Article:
As recognized through the book and movie Hidden Figures, Katherine Johnson was one of the first African American women to work at NASA as a human computer. Born in 1918, she attended a two-room school in West Virginia. She excelled at school and skipped ahead several grades. She earned her bachelor’s degree in French and mathematics at West Virginia State College (now called West Virginia State University) at the age of 18. She worked as a school teacher until moving on to work at Langley Research Center. In 1961, she performed the calculations for the first U.S. human flight into space, checked the computer’s calculations for the first human orbit around the Earth, and continued her impeccable calculations through humankind’s first visit to the moon. She worked for NASA until 1986 and received many awards, including the NASA Lunar Orbiter Award, NASA Special Achievement Awards, and Mathematician of the Year. In 2015, Johnson was honored with the Presidential Medal of Freedom. She died February 24, 2020 at 101 years old, leaving a legacy that lives on as an inspiration to future scientists.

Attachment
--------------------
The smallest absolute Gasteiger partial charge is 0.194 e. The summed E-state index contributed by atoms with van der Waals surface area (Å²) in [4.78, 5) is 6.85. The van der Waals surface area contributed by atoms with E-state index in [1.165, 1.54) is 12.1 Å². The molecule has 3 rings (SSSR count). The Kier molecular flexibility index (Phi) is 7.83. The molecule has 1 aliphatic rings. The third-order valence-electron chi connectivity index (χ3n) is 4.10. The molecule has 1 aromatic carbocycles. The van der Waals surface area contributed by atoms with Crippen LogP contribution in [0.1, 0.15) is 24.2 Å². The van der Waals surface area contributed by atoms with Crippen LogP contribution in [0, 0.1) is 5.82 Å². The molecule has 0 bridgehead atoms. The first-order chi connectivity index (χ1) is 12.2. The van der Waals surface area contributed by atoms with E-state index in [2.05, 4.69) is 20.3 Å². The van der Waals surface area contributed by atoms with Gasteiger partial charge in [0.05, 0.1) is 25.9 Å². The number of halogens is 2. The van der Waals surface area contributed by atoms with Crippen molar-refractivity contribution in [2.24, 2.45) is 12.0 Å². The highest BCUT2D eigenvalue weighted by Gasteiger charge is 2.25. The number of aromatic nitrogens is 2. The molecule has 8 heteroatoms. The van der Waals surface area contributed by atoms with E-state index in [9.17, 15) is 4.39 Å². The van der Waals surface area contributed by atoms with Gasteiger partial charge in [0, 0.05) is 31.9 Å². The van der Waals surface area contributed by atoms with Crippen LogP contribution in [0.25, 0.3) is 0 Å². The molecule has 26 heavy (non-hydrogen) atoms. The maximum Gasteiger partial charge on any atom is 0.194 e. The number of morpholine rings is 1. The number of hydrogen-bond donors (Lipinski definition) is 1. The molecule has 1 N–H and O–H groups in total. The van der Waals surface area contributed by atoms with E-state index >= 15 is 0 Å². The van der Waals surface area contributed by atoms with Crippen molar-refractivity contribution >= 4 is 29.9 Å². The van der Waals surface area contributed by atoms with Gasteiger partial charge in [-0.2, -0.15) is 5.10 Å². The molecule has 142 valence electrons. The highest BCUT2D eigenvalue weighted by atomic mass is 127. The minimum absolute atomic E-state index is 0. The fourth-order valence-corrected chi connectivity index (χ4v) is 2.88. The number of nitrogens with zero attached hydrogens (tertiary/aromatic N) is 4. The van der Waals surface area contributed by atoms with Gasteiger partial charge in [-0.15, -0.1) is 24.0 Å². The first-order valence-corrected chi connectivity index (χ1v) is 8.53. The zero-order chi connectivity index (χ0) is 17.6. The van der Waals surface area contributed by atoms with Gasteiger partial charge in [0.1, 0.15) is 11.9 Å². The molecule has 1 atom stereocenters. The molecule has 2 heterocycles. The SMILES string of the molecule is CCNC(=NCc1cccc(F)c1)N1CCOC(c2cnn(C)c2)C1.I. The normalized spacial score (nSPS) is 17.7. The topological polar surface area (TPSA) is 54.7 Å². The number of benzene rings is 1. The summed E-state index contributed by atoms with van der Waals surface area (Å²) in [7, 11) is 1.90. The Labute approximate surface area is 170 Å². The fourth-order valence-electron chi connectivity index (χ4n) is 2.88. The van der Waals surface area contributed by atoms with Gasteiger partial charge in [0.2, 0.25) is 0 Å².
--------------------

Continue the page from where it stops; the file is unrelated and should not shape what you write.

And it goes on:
Watch Katherine Johnson’s video oral histories:
- The History Maker’s Oral History Interviews with Katherine Johnson (UI students, staff, and faculty only)
- The National Visionary Leadership Project’s Oral History Archive: Katherine Johnson (Freely available online)
You can also check out Hidden Figures on DVD, watch the streaming video, read the book, and watch NASA’s supplementary videos From Hidden to Modern Figures.